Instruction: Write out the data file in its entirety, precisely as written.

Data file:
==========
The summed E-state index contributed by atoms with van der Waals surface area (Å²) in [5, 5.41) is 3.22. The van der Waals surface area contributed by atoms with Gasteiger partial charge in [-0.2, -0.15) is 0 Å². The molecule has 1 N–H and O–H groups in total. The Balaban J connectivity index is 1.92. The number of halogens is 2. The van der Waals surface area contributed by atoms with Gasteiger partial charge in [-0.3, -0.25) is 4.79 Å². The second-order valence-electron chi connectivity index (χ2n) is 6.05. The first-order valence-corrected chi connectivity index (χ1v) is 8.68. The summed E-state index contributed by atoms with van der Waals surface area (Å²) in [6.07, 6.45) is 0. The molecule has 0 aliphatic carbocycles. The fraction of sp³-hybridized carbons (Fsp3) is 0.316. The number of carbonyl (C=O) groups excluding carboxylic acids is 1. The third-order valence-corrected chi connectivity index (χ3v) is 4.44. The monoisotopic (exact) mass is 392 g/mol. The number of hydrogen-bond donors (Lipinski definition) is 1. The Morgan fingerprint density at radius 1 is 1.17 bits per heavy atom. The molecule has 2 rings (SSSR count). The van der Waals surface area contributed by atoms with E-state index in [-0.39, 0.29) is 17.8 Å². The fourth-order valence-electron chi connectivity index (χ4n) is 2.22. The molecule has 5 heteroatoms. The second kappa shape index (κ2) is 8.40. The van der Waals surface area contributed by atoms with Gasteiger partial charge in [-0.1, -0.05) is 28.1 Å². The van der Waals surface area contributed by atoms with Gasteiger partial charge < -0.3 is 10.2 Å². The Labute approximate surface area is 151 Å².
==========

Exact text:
The summed E-state index contributed by atoms with van der Waals surface area (Å²) in [5, 5.41) is 3.22. The van der Waals surface area contributed by atoms with Gasteiger partial charge in [-0.2, -0.15) is 0 Å². The molecule has 1 N–H and O–H groups in total. The Balaban J connectivity index is 1.92. The number of halogens is 2. The van der Waals surface area contributed by atoms with Gasteiger partial charge in [-0.3, -0.25) is 4.79 Å². The second-order valence-electron chi connectivity index (χ2n) is 6.05. The first-order valence-corrected chi connectivity index (χ1v) is 8.68. The summed E-state index contributed by atoms with van der Waals surface area (Å²) in [6.07, 6.45) is 0. The molecule has 0 aliphatic carbocycles. The fraction of sp³-hybridized carbons (Fsp3) is 0.316. The number of carbonyl (C=O) groups excluding carboxylic acids is 1. The third-order valence-corrected chi connectivity index (χ3v) is 4.44. The monoisotopic (exact) mass is 392 g/mol. The number of hydrogen-bond donors (Lipinski definition) is 1. The Morgan fingerprint density at radius 1 is 1.17 bits per heavy atom. The molecule has 2 rings (SSSR count). The van der Waals surface area contributed by atoms with E-state index in [-0.39, 0.29) is 17.8 Å². The fourth-order valence-electron chi connectivity index (χ4n) is 2.22. The molecule has 5 heteroatoms. The second kappa shape index (κ2) is 8.40. The van der Waals surface area contributed by atoms with Gasteiger partial charge in [-0.1, -0.05) is 28.1 Å². The van der Waals surface area contributed by atoms with Gasteiger partial charge < -0.3 is 10.2 Å². The Labute approximate surface area is 151 Å².